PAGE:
The third tip, once you know what your fees and charges are on your superfund, compare your super with what’s in the market. By comparing your super, you’ll be able to see whether your fund is more expensive or not. If it is more expensive, it may mean that it has a lot of bells and whistles that you may not need. If you are after a simple Super Fund, that doesn’t have all the bells and whistles, then try and look for a fund that is simple and easy. Saving 1% pa in fees or a few hundred dollars per year, over a 20 or a 30-year timeframe, equates to $10,000s+ more money back into your account to help fund your retirement. Just remember to compare apples with apples. That’s very, very important when you are comparing your current Super Fund to what’s on the market.

So the three tips, that I have for you today in terms of looking at consolidating or reducing your fees, are:

  1. Consolidating all your super funds – very, very important.
  2. Finding out what your current Super Fund is charging you.
  3. Compare your current Super Fund to what’s in the market by going online or speaking to a professional.

Here at Better Financial Tomorrow, we have a system in place, that will help you to determine what your super fund fees are, but more importantly, is to find the right Super Fund for you because every Super Fund is different and the right one will depend on what your circumstances are. You may need a Super Fund that has a little bit more features and benefits or you may need a Super Fund that’s very, very basic and simple. I highly recommend you speak to someone with regards to choosing the right Super Fund.

So, lets put some of the $30 billion, in fees and charges, back into our own pockets to help us fund our retirement.

How do I choose the right financial adviser?

Okay so, you’ve decided that you need financial advice and you’re not too sure if the person in front of you is the right one for you. Below are some tips that will help you determine if the professional in front of you is the right adviser for you.

My first tip is to make sure that they are licensed or authorised to give you financial advice. There is a registry that you can check and I highly recommend you to check this registry. It is available online by ASIC and it’s the financial adviser registry. The registry will show the advisor’s qualifications, it will show the advisor’s experience, it will show the advisor’s employment history. Most importantly, it will show if there are any disciplinary actions against that adviser. It’s a great resource to have when choosing the right advisor and making sure that the person in front of you is right for you.

My second tip is to ask the adviser a few questions and make sure that they have advised clients who are in a similar situation as yourself. Ask them about how long they have been advising for and the types of clients that they advise. Also, ask them about their areas of specialty. Some advisors specialize in Aged Care, other advisors specialise in Self-Managed Super Funds.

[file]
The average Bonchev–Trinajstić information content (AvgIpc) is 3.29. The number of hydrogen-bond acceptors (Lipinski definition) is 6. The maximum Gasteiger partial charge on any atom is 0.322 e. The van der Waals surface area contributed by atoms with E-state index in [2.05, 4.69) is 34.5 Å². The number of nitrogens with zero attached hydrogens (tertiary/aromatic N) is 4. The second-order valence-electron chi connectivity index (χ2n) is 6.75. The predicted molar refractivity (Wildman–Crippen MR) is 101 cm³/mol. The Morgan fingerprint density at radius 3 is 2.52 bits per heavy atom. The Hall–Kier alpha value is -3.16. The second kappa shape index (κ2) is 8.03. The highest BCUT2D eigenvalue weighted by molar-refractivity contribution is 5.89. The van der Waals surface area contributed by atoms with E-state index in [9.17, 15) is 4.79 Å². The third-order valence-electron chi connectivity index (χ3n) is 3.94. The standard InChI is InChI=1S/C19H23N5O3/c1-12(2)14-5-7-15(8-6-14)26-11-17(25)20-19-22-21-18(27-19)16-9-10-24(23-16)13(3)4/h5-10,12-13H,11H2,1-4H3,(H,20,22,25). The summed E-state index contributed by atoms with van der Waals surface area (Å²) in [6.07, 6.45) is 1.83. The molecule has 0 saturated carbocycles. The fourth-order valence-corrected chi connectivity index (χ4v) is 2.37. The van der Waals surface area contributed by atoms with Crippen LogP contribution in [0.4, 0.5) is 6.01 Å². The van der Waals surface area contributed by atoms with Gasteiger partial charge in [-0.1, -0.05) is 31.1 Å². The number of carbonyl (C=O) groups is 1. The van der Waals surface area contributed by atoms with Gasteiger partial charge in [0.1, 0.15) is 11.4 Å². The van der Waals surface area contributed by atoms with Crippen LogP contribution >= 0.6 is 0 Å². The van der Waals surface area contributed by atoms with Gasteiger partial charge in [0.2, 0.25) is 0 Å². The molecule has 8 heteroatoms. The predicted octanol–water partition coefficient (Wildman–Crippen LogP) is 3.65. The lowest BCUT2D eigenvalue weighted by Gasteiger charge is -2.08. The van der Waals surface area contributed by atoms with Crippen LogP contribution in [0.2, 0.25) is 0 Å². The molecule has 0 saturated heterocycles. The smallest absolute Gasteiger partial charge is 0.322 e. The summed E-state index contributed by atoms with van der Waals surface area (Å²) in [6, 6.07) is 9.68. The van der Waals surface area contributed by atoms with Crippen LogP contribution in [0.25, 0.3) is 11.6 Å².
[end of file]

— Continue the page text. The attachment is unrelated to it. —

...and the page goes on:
The other thing that I also recommend you to do is; check for client testimonials or reviews. Go online and look at the Google reviews. Go to the website and see if there are any client testimonials. Some advisors I know, have videos of clients testimonies which is even better. You want to be able to listen or read as many reviews because at the end of the day, this person is going to advise you on your financial affairs and you want to be able to trust them and believe that they’ll do the right thing by you.

Finally what I recommend you confirm with the advisor is; how they charge their fees. Generally speaking, advisers either charge a commission, only a fee model, some advisers charge a percentage based fee model and then other advisers charge a fixed fee model. Personally, I prefer a fixed fee model because I know the amount of work that’s involved. Whenever I sit with a client, I know how many hours I’ll be working and can charge accordingly. So, being able to justify why I charge my fees, it’s a lot easier if the advisor has a fixed fee model.

The other thing as well is; advisers that charge commission only or a percentage, if the advice or if the fees increase but the amount of work doesn’t, the adviser needs to justify what extra advice or value, that they have provided.

So again just in summary;

The first one is; to check the websites, the financial adviser registry. Make sure that they are licensed and authorised to give you advice.

The second tip is; look at Google reviews, ask them if they advised clients in a similar situation as yourself.

And finally; again check their fee model. Again, I personally prefer a fixed fee model, purely because I know it’s a lot easier to justify my fees because I know the amount in hours that’s involved.